web analytics
36 inch / 900 mm build in New Zealand - Forno Bravo Forum: The Wood-Fired Oven Community

Announcement

Collapse
No announcement yet.

36 inch / 900 mm build in New Zealand

Collapse
X
  • Filter
  • Time
  • Show
Clear All
new posts

  • 36 inch / 900 mm build in New Zealand

    Welcome to the build

    We are making a 900 mm ID (35.4") brick oven in Wellington, New Zealand. Initially was looking to keep costs down, but things... well you know how things go.

    When we looked at the price of a pre-built, high quality oven locally ($6K), it was felt that we could get a better result for half the price. Looks like we might not come in on budget (ha!), but we do get exactly what we want, we know how it is built & we get the pleasure of making it.

    So, it's a corner build on top of a retained terrace in the back yard. There was limited space so the hearth is cantilevered 100 mm (4") over the edge of the blocks. Pics!

    Click image for larger version  Name:	1001.jpg Views:	1 Size:	569.0 KB ID:	410459
    Template was super helpful.

    Click image for larger version  Name:	2012.jpg Views:	1 Size:	448.4 KB ID:	410460
    Here I have 107 mm (4.2") floor. I wanted the large tiles and they only had 32 mm (1.25) thickness. It was a similar price to do double layer tiles (64 mm, 2.5") Vs. to do bricks and then tile over. So went with the extra thickness. My first course will be half headers, sitting on the brick, and with the tiles cut to fit within. Half headers will match the height of the archway bricks - as they are all laid on their largest face (75 mm / 3" high).

    Internal diameter as noted is 900 mm (35.4"). A perfect hemisphere for strength, so internal height target 450 mm (17.7"). Opening height target 283.5 mm (11.16"), also a perfect arch, so the width is 567 mm (22.3"). This seemed the simplest approach, the height of the opening being controlled by how far apart you set the base bricks.

    You can see my cardboard angle thing, so I knew where the internal surface of the dome would meet the bottom edge of the top dead-centre (TDC) arch brick, thus showing how far in the arch should start. You can use a right angled triangle calculator online to figure it out as well.

    Click image for larger version  Name:	4026.jpg Views:	1 Size:	842.4 KB ID:	410461


    Click image for larger version  Name:	5027.jpg Views:	1 Size:	746.4 KB ID:	410462
    The pile on the left is circa 4 ft deep - the soil was soft all the way down! The one on the right, 1.5-2 ft topsoil then clay. This terrace structure has been backfilled some decades ago and so is not all hard clay, but has had years of natural compaction.

    Click image for larger version  Name:	6028.jpg Views:	1 Size:	870.1 KB ID:	410463

    More soon..
    Last edited by billyben; 01-14-2019, 01:47 AM.

  • #2
    No more than 6 attachments per post! And man is this pic uploading giving me trouble...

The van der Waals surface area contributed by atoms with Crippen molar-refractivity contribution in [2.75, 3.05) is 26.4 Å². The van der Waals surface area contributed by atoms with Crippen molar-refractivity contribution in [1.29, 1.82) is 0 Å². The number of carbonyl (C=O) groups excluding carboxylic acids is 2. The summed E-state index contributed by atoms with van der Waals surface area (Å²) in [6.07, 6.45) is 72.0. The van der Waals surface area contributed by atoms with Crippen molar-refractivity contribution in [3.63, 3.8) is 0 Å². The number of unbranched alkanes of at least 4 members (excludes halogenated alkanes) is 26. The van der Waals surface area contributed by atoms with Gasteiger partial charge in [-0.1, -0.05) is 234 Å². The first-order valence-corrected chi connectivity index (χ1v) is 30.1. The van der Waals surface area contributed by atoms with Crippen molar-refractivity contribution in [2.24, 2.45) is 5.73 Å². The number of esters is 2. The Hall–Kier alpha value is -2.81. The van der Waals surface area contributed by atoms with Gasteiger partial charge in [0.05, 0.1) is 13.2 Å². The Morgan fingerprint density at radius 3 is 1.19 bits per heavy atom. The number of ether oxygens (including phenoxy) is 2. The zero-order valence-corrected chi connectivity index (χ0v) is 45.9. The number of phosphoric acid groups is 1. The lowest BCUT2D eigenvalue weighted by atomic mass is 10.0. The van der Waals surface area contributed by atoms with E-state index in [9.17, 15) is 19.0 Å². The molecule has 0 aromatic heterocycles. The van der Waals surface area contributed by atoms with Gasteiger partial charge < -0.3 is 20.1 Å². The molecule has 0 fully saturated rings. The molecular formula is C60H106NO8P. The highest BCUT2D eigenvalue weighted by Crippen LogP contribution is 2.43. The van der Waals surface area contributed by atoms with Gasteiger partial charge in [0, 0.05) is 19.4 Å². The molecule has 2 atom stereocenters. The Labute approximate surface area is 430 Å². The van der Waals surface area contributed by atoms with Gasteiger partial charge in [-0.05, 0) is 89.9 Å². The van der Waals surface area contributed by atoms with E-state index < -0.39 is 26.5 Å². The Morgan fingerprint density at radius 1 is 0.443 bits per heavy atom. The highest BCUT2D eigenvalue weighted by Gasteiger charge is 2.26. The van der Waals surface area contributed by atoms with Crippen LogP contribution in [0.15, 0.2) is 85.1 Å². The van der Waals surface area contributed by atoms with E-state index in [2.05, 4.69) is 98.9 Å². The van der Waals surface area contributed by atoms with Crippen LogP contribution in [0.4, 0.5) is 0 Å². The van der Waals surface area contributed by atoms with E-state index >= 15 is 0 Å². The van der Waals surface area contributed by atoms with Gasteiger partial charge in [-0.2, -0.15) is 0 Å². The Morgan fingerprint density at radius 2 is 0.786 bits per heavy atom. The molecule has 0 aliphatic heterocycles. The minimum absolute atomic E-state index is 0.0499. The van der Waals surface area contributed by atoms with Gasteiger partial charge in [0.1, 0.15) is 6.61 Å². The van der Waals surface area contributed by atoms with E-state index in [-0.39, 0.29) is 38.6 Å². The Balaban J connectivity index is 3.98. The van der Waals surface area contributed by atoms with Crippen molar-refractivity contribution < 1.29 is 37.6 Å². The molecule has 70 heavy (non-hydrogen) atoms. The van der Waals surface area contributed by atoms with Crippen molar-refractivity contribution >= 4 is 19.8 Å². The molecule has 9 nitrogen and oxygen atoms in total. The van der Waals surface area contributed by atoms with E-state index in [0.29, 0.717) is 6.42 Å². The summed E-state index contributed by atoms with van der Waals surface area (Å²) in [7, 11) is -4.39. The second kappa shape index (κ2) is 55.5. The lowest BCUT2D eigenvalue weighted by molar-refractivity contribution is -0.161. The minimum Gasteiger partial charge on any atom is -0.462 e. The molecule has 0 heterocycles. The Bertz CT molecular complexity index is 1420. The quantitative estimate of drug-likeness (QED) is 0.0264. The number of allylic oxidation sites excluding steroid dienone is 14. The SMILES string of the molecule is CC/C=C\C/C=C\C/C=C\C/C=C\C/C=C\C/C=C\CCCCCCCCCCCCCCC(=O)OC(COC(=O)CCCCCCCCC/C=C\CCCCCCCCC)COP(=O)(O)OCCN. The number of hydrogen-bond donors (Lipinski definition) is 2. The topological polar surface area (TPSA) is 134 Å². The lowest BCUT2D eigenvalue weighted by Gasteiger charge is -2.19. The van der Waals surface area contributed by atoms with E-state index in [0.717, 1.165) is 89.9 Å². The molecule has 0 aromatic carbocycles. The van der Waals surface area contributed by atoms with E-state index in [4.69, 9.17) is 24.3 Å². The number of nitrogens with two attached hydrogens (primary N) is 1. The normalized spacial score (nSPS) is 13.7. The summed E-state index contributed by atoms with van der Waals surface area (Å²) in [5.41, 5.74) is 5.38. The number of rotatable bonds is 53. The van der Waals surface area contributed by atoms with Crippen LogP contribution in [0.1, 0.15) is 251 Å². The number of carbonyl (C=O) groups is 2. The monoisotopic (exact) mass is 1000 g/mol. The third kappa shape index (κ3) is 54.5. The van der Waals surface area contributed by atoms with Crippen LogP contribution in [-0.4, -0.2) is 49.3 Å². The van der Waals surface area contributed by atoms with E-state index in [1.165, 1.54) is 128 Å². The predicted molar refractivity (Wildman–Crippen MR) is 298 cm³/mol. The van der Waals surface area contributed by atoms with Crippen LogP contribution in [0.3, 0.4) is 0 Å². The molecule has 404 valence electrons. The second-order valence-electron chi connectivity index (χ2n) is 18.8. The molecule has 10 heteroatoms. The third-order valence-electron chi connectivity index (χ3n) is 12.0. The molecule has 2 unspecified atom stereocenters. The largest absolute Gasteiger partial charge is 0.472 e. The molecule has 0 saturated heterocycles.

Click image for larger version  Name:	7029.jpg Views:	1 Size:	879.0 KB ID:	410466

    Click image for larger version  Name:	8030.jpg Views:	1 Size:	877.8 KB ID:	410467
    I developed a fondness for steel, and used a bit too much, especially later on! The structure is probably not going anywhere any time soon.

    Click image for larger version  Name:	9031.jpg Views:	1 Size:	688.4 KB ID:	410469

    Click image for larger version  Name:	10002.jpg Views:	1 Size:	614.5 KB ID:	410468
    Finished the pour late!


    Click image for larger version  Name:	13005.jpg Views:	1 Size:	774.3 KB ID:	410465
    That pile on the left is the size of the one I sunk in the ground.

    Bed time, will chuck up a few more tomorrow.
    Last edited by billyben; 01-14-2019, 01:32 AM.

    Comment


    • #3
      Have made more progress than the photos show, but the difficulty uploading has meant I've left this longer than anticipated. Let's try again!









      Last edited by billyben; 03-03-2019, 10:35 PM.

      Comment


      • #4
        Still issues...

        Anyway.

        Click image for larger version  Name:	20013.jpg Views:	1 Size:	704.2 KB ID:	411288

        Click image for larger version  Name:	21014.jpg Views:	1 Size:	669.8 KB ID:	411289

        Click image for larger version  Name:	22015.jpg Views:	1 Size:	752.7 KB ID:	411290

        Click image for larger version  Name:	23016.jpg Views:	1 Size:	610.0 KB ID:	411291

        Click image for larger version  Name:	24017.jpg Views:	2 Size:	625.4 KB ID:	411293

        Comment


        • #5
          More progress to come after these, just need to get the photos..

          Click image for larger version

Name:	25018.jpg
Views:	1
Size:	652.8 KB
ID:	411295

          Click image for larger version

Name:	27020.jpg
Views:	1
Size:	610.4 KB
ID:	411296

          Click image for larger version

Name:	28021.jpg
Views:	1
Size:	732.5 KB
ID:	411297

          Click image for larger version

Name:	31025.jpg
Views:	1
Size:	558.7 KB
ID:	411298

          Comment

          Working...
          X